Why Global Citizens Should Care
Disease prevention efforts should be prioritized for those with the greatest needs and disadvantages. Addressing poverty, food insecurity, and inadequate housing will help close the glaring health inequalities in Australia between race and socioeconomic groups. Global Citizen campaigns to ensure health care is affordable and available for all. Take action on these issues here.

The overall health of Australians improved notably between 2003 and 2015, but experts say too many citizens continue to put their health at risk through harmful lifestyle habits.

Despite the burden of disease — a population’s collective years of healthy life lost due to disease — dropping 11% over 12 years, many diseases are still caused by tobacco use, obesity, diet, high blood pressure, and high blood glucose, according to a study published by the Australian Institute of Health and Welfare (AIHW) this week.

"In 2015, Australians collectively lost 4.8 million years of healthy life due to living with or dying prematurely from disease and injury,” AIHW spokesperson Richard Juckes announced in a statement. “The disease groups causing the most burden in 2015 were cancer, cardiovascular diseases, musculoskeletal conditions, mental and substance use disorders, and injuries.”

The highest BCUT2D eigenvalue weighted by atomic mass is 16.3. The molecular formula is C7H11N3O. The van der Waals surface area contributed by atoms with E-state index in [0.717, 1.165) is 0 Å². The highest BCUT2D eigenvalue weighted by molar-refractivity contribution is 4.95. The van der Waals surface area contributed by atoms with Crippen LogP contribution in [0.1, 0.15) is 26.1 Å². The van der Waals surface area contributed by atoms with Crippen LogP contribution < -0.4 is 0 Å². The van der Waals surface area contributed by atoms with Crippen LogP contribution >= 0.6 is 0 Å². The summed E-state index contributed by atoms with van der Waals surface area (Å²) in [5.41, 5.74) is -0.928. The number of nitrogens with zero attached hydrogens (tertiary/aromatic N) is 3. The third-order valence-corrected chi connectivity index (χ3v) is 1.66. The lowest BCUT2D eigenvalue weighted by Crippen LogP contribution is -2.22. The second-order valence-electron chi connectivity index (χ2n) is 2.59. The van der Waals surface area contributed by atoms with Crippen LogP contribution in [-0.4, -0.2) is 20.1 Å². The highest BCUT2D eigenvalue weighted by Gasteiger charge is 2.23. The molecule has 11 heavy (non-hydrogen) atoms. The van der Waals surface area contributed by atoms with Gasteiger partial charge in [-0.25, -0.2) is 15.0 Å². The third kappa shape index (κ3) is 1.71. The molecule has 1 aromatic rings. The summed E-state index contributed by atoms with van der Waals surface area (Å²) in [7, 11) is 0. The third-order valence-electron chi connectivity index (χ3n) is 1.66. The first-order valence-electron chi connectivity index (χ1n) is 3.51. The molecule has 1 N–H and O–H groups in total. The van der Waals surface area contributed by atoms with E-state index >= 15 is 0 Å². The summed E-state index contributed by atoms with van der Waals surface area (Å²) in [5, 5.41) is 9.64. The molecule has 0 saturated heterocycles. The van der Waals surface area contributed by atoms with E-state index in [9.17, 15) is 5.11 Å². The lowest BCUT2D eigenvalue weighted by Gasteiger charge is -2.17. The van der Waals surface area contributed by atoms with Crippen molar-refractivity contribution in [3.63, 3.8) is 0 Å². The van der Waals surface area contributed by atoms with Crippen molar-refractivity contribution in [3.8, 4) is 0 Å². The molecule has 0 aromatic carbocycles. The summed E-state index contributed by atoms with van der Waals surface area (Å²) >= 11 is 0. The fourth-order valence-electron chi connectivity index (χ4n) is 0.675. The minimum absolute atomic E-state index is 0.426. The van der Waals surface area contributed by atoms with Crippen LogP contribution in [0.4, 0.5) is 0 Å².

Tobacco use was responsible for 9.3% of Australia's burden of disease, followed by obesity at 8.4%.   

Jane Martin, executive manager at Australia’s Obesity Policy Coalition, said the nation needs to make big changes to tackle obesity, including protecting children from junk food marketing, taxing sugary drinks, and establishing public health education campaigns.

"It is likely to continue to worsen unless we take action now. Addressing obesity should be an important focus for the government,” Martin stated. “With 67% of adults and 24% of children overweight or obese, weight-related health issues are one of the biggest public health challenges facing this country.”

The report reveals the lowest socioeconomic communities face heightened levels of disease burden.

Burden attributable to obesity and dietary risks were twice as high in the poorest areas compared with the wealthiest areas. For tobacco use and high blood glucose — which includes Type 2 diabetes — the rate was 2.6 and 2.4 times higher, respectively.

The burden of heart disease is also 70% higher in the poorest socioeconomic groups.  

The publication of the data comes one day after Health Minister Greg Hunt announced a new national illness prevention strategy.

"Whether it's drugs and alcohol, whether it's the work in relation to diet, whether it's other elements, we are developing, with you, a long-term national preventive health strategy," Hunt stated during a health conference in Melbourne. "We also have to deal with obesity and poor diet, which come together and contribute to issues in relation to blood pressure.”

"All of these affect our quality of life, our longevity, and increase the burden of disease,” he added.

A disease prevention roundtable is expected in the coming months, with health experts nationwide urged to attend.


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